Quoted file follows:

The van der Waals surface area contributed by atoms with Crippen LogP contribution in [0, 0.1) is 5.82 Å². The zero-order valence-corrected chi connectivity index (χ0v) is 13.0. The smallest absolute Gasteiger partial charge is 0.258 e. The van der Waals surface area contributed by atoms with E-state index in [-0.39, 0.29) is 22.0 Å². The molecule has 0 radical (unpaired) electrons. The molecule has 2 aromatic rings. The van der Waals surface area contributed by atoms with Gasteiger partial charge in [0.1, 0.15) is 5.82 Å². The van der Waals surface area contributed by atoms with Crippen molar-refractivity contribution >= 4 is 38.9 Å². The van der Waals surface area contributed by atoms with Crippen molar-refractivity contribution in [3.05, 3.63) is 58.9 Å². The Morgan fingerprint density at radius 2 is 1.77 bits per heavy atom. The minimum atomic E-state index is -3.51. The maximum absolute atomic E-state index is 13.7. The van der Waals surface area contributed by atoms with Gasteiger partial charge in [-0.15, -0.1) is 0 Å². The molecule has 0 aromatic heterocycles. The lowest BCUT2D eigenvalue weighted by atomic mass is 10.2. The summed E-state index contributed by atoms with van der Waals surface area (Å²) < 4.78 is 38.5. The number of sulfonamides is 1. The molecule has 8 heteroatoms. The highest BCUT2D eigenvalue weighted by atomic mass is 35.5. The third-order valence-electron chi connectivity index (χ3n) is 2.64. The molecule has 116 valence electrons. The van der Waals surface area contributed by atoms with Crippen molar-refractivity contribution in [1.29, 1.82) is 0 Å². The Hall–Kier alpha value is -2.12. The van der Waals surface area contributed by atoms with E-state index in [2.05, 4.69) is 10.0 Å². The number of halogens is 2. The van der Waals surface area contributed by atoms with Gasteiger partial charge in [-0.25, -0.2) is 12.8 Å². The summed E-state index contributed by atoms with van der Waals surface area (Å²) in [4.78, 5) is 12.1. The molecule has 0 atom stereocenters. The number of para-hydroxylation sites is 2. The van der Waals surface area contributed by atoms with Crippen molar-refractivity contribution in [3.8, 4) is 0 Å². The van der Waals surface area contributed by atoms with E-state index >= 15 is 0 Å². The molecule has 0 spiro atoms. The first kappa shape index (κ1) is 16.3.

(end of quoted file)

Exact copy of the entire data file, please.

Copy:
The van der Waals surface area contributed by atoms with Crippen LogP contribution in [0, 0.1) is 5.82 Å². The zero-order valence-corrected chi connectivity index (χ0v) is 13.0. The smallest absolute Gasteiger partial charge is 0.258 e. The van der Waals surface area contributed by atoms with E-state index in [-0.39, 0.29) is 22.0 Å². The molecule has 0 radical (unpaired) electrons. The molecule has 2 aromatic rings. The van der Waals surface area contributed by atoms with Gasteiger partial charge in [0.1, 0.15) is 5.82 Å². The van der Waals surface area contributed by atoms with Crippen molar-refractivity contribution >= 4 is 38.9 Å². The van der Waals surface area contributed by atoms with Crippen molar-refractivity contribution in [3.05, 3.63) is 58.9 Å². The Morgan fingerprint density at radius 2 is 1.77 bits per heavy atom. The minimum atomic E-state index is -3.51. The maximum absolute atomic E-state index is 13.7. The van der Waals surface area contributed by atoms with Gasteiger partial charge in [-0.15, -0.1) is 0 Å². The molecule has 0 aromatic heterocycles. The lowest BCUT2D eigenvalue weighted by atomic mass is 10.2. The summed E-state index contributed by atoms with van der Waals surface area (Å²) < 4.78 is 38.5. The number of sulfonamides is 1. The molecule has 8 heteroatoms. The highest BCUT2D eigenvalue weighted by atomic mass is 35.5. The third-order valence-electron chi connectivity index (χ3n) is 2.64. The molecule has 116 valence electrons. The van der Waals surface area contributed by atoms with Crippen molar-refractivity contribution in [1.29, 1.82) is 0 Å². The Hall–Kier alpha value is -2.12. The van der Waals surface area contributed by atoms with E-state index in [2.05, 4.69) is 10.0 Å². The number of halogens is 2. The van der Waals surface area contributed by atoms with Gasteiger partial charge in [-0.25, -0.2) is 12.8 Å². The summed E-state index contributed by atoms with van der Waals surface area (Å²) in [4.78, 5) is 12.1. The molecule has 0 atom stereocenters. The number of para-hydroxylation sites is 2. The van der Waals surface area contributed by atoms with Crippen molar-refractivity contribution in [3.8, 4) is 0 Å². The van der Waals surface area contributed by atoms with E-state index >= 15 is 0 Å². The molecule has 0 spiro atoms. The first kappa shape index (κ1) is 16.3.